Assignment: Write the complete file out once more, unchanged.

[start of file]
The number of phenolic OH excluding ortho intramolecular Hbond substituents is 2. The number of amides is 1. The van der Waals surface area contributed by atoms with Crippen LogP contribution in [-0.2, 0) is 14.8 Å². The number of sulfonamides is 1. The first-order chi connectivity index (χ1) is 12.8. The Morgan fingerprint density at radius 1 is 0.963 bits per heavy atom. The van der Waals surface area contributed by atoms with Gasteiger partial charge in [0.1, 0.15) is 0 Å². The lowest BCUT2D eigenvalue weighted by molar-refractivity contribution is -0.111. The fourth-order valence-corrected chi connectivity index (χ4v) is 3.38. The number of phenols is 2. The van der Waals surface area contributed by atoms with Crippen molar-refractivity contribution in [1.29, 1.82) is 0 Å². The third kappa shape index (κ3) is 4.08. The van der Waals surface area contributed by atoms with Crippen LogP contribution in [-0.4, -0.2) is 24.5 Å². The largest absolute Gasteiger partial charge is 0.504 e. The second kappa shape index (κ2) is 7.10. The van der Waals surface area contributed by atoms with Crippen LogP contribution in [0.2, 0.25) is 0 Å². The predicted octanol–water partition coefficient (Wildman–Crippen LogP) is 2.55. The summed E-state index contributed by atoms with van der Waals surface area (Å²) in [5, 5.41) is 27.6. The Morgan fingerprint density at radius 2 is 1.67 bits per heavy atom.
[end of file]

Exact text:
The number of phenolic OH excluding ortho intramolecular Hbond substituents is 2. The number of amides is 1. The van der Waals surface area contributed by atoms with Crippen LogP contribution in [-0.2, 0) is 14.8 Å². The number of sulfonamides is 1. The first-order chi connectivity index (χ1) is 12.8. The Morgan fingerprint density at radius 1 is 0.963 bits per heavy atom. The van der Waals surface area contributed by atoms with Gasteiger partial charge in [0.1, 0.15) is 0 Å². The lowest BCUT2D eigenvalue weighted by molar-refractivity contribution is -0.111. The fourth-order valence-corrected chi connectivity index (χ4v) is 3.38. The number of phenols is 2. The van der Waals surface area contributed by atoms with Crippen molar-refractivity contribution in [1.29, 1.82) is 0 Å². The third kappa shape index (κ3) is 4.08. The van der Waals surface area contributed by atoms with Crippen LogP contribution in [-0.4, -0.2) is 24.5 Å². The largest absolute Gasteiger partial charge is 0.504 e. The second kappa shape index (κ2) is 7.10. The van der Waals surface area contributed by atoms with Crippen LogP contribution in [0.2, 0.25) is 0 Å². The predicted octanol–water partition coefficient (Wildman–Crippen LogP) is 2.55. The summed E-state index contributed by atoms with van der Waals surface area (Å²) in [5, 5.41) is 27.6. The Morgan fingerprint density at radius 2 is 1.67 bits per heavy atom.